California keeps wary eye on flooding after powerful storm
SACRAMENTO, Calif. (AP) — Flood warnings and watches were in effect Monday in parts of Northern California in the aftermath of a powerful “atmospheric river” storm that drenched the state over New Year’s weekend.
A new weather system was predicted by afternoon or evening, but the National Weather Service said the rain would be modest until the arrival late Tuesday of another strong atmospheric river, a long plume of Pacific Ocean moisture.
Even with the respite from drenching rains and heavy snowfall, flood warnings and watches remained in effect in the Sacramento County area, where widespread flooding and levee breaches in the agricultural region inundated roads and highways.
Emergency crews rescued motorists on New Year’s Eve into Sunday morning. Crews on Sunday found one person dead inside a submerged vehicle near Highway 99, Dan Quiggle, deputy fire chief for operations for Cosumnes Community Service District Fire Department, told The Sacramento Bee.
Sacramento County authorities issued an evacuation order late Sunday for residents of the low-lying community of Point Pleasant near Interstate 5, citing imminent and dangerous flooding. Residents of the nearby communities of Glanville Tract and Franklin Pond were told to prepare to leave before more roadways were cut off by rising water and evacuation becomes impossible.
“It is expected that the flooding from the Cosumnes River and the Mokelumne River is moving southwest toward I-5 and could reach these areas in the middle of the night,” the Sacramento County Office of Emergency Services tweeted Sunday afternoon. “Livestock in the affected areas should be moved to higher ground.”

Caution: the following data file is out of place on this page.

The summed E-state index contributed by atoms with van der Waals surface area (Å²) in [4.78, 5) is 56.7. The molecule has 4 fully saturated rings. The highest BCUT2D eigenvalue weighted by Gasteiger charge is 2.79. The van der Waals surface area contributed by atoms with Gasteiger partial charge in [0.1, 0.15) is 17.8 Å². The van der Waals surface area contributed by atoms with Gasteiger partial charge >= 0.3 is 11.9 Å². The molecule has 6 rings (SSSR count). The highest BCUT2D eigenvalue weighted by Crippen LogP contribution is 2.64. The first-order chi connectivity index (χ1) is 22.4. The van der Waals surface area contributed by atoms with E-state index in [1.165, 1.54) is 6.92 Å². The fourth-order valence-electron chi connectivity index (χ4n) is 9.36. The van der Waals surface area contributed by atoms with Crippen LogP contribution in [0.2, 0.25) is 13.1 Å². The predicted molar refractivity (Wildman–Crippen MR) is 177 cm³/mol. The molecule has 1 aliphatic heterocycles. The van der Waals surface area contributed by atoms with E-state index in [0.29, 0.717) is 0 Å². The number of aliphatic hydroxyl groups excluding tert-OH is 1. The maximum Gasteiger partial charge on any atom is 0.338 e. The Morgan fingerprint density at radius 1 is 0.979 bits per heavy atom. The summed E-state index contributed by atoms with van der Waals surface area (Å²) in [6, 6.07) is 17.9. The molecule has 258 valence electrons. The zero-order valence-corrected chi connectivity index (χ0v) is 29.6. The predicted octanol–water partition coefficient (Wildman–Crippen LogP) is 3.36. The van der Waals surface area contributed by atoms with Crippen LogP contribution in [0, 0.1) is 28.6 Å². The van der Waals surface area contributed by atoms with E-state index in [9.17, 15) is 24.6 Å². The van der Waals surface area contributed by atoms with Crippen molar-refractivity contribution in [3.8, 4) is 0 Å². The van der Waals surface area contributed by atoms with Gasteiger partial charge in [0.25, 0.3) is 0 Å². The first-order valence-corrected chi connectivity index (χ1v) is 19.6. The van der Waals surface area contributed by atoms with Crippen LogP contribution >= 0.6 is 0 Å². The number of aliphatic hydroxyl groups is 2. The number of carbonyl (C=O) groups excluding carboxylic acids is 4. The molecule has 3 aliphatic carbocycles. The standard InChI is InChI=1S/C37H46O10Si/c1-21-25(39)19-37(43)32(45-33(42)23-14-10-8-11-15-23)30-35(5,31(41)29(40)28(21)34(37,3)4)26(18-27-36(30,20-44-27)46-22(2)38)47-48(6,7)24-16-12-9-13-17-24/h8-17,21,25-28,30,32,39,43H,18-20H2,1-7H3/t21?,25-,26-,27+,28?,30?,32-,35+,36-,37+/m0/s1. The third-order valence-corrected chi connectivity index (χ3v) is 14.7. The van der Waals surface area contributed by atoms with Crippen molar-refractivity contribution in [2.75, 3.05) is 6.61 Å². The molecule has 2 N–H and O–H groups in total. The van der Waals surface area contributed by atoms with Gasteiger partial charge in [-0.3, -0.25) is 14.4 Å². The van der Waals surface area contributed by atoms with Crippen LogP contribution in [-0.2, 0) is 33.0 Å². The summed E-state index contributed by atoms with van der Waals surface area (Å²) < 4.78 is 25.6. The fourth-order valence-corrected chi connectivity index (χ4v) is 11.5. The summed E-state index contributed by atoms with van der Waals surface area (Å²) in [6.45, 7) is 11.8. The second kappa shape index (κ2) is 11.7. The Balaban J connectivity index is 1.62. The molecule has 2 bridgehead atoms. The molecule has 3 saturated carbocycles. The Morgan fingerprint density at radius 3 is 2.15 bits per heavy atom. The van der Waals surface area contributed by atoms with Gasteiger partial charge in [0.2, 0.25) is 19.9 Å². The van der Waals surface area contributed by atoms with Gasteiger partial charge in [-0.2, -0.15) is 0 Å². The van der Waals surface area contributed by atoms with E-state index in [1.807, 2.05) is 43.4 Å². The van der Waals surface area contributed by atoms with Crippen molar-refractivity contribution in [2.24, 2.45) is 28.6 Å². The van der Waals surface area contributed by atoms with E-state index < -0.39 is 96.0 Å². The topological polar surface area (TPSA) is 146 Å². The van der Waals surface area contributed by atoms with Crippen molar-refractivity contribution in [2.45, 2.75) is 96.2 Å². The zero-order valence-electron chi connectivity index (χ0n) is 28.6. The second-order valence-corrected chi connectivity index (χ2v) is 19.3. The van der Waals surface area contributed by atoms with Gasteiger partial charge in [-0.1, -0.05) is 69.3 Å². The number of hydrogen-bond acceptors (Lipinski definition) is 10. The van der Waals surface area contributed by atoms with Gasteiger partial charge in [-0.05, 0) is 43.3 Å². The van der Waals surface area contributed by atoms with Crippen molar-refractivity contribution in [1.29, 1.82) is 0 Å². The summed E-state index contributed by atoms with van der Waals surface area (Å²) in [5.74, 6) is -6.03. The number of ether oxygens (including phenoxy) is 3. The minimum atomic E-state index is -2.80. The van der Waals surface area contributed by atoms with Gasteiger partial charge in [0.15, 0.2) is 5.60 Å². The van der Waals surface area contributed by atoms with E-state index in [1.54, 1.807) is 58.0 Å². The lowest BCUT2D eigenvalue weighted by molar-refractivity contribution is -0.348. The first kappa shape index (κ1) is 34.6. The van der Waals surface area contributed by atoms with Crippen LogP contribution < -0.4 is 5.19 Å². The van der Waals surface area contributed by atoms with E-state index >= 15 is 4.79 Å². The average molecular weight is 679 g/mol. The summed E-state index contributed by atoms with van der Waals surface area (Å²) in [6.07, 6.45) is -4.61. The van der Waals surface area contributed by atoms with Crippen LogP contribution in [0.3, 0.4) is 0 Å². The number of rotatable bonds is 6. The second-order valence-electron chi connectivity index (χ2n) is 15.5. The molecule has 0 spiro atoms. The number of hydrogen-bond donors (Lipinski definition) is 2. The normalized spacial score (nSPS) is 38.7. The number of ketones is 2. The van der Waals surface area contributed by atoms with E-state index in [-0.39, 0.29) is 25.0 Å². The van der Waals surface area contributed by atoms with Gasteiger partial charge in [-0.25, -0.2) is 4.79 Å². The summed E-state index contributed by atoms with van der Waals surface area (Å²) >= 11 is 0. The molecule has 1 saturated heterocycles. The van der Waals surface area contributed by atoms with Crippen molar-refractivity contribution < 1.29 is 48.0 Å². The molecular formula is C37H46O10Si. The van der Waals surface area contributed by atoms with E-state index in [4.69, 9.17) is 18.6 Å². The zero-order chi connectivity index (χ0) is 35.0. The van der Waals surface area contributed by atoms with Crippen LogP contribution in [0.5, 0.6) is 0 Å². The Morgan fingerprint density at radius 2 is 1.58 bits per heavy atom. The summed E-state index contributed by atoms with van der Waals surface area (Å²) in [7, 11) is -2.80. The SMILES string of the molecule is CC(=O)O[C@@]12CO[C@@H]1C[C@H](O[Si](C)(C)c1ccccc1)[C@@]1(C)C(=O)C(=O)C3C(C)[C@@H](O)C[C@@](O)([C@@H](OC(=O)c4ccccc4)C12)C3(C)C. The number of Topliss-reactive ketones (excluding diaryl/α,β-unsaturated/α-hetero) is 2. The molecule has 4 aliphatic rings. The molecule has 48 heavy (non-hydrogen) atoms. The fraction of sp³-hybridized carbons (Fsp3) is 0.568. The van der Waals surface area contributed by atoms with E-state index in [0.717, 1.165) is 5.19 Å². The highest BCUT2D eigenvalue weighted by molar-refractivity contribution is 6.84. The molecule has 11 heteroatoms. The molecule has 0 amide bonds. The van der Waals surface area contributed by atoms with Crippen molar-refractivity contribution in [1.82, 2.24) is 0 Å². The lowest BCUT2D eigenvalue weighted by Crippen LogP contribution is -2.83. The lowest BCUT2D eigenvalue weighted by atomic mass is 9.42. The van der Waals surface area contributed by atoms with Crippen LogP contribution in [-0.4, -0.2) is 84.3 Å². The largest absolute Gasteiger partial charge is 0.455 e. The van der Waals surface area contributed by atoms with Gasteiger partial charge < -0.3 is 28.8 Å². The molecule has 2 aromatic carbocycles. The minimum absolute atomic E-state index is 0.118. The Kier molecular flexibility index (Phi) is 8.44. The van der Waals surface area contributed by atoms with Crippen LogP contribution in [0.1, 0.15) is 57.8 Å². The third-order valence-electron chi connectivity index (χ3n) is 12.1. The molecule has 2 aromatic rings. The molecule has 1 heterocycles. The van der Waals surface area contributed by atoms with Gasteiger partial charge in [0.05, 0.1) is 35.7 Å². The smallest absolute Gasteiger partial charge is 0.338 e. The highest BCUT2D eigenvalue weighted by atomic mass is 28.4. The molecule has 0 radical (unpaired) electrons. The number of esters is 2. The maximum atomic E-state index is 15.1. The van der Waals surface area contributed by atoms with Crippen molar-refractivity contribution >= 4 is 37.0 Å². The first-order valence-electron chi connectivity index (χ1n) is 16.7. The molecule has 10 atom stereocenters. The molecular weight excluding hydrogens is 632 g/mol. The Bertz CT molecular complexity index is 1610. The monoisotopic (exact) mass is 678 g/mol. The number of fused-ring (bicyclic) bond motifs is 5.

To the north in the state’s capital, crews cleared toppled trees from roads and sidewalks, and at least 6,300 customers still lacked power early Monday, down from more than 150,000 two days earlier, according to a Sacramento Municipal Utility District online map.
State highway workers spent the holiday weekend clearing traffic-stopping heavy snow from major highways through the Sierra Nevada.
Near Lake Tahoe, dozens of drivers were rescued on New Year’s Eve along Interstate 80 after cars spun out in the snow during the blizzard, the California Department of Transportation said.
Rainfall in downtown San Francisco hit 5.46 inches (13.87 cm) on New Year’s Eve, making it the second-wettest day on record, behind a November 1994 deluge, the National Weather Service said.
In Southern California, several people were rescued after floodwaters inundated cars in San Bernardino and Orange counties. No major injuries were reported.
With no rainfall expected during Monday’s Rose Parade in Pasadena, spectators staked out their spots along the city’s main boulevard for the 134th edition of the floral spectacle.
The rain was welcomed in drought-parched California. The past three years have been the state’s driest on record, but much more precipitation is needed to make a significant difference.
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